Raymond Thibesart (1874-1968) was a French Post-Impressionist whose subjects often included the landscapes of Italy, Switzerland, and the rest of mainland Europe. Thibesart was especially enamored with the river Seine, a subject that repeated itself again and again in his work. He was able to produce work into his old age, giving Thibesart a breadth and depth to his catalog that few other artists of his era can match.

Son of a wealthy family, Raymond Thibésart was born in Bar-sur-Aube. Shortly thereafter, his parents moved to Enghien-les-Bains, in the immediate suburbs of Paris. It was there that the Thibésarts met a Venezuelan family who had just arrived in France, the Boggios. Very gifted in drawing, Thibésart admired Emile Boggio, 17 years his senior, who gave him his first lessons at the age of eleven. Master Emile Boggio, a very talented Venezuelan impressionist painter, became the first teacher of Raymond Thibésart.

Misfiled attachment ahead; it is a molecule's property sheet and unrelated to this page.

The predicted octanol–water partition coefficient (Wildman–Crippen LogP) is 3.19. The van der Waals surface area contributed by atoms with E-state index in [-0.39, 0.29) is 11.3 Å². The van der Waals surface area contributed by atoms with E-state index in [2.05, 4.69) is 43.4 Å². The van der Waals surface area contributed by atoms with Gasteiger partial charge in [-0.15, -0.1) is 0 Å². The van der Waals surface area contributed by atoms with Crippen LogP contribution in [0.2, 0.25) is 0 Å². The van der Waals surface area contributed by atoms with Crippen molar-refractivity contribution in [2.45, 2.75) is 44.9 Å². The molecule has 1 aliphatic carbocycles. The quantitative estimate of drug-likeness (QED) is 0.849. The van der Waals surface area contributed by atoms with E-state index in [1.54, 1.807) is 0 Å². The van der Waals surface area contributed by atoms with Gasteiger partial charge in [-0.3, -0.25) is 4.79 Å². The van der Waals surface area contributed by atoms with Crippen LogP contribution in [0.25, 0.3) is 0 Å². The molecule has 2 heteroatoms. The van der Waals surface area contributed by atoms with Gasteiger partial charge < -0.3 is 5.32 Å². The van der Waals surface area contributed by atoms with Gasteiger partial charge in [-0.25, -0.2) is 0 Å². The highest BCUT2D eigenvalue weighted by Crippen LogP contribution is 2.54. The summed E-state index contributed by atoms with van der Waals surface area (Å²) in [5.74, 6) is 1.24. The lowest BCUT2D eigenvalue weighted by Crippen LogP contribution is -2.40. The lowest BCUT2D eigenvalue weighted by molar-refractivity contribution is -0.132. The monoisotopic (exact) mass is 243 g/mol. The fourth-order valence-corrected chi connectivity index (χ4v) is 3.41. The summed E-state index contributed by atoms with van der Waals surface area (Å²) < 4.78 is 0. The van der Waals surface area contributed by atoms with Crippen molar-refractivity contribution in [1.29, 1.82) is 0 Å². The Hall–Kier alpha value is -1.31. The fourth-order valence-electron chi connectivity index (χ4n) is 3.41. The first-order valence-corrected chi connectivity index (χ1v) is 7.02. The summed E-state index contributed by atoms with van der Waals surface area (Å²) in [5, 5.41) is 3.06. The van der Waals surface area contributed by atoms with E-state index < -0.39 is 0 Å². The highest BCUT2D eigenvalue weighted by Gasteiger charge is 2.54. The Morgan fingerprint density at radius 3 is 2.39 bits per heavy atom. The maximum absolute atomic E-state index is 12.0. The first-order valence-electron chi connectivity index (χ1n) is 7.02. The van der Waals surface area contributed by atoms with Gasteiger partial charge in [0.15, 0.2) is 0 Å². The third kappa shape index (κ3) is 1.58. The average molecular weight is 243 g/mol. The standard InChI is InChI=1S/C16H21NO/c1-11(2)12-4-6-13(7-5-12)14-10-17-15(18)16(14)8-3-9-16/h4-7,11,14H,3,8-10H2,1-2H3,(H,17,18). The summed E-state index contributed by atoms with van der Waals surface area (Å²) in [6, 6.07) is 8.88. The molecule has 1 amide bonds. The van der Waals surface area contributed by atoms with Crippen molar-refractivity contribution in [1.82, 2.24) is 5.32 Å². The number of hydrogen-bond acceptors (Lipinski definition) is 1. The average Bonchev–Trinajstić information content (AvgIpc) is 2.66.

Thibesart was extremely popular during his lifetime. He exhibited at almost every prestigious gallery in Europe, including an extended exhibit at the Knoedler in Paris (1913 - 1927), the Romanet Gallery in Algiers, and the Georges Petit gallery in Paris 1930. His work also traveled to New York, Caracas, and Japan during his lifetime and helped to cement his reputation as one of the most important Post-Impressionist painters of his era.

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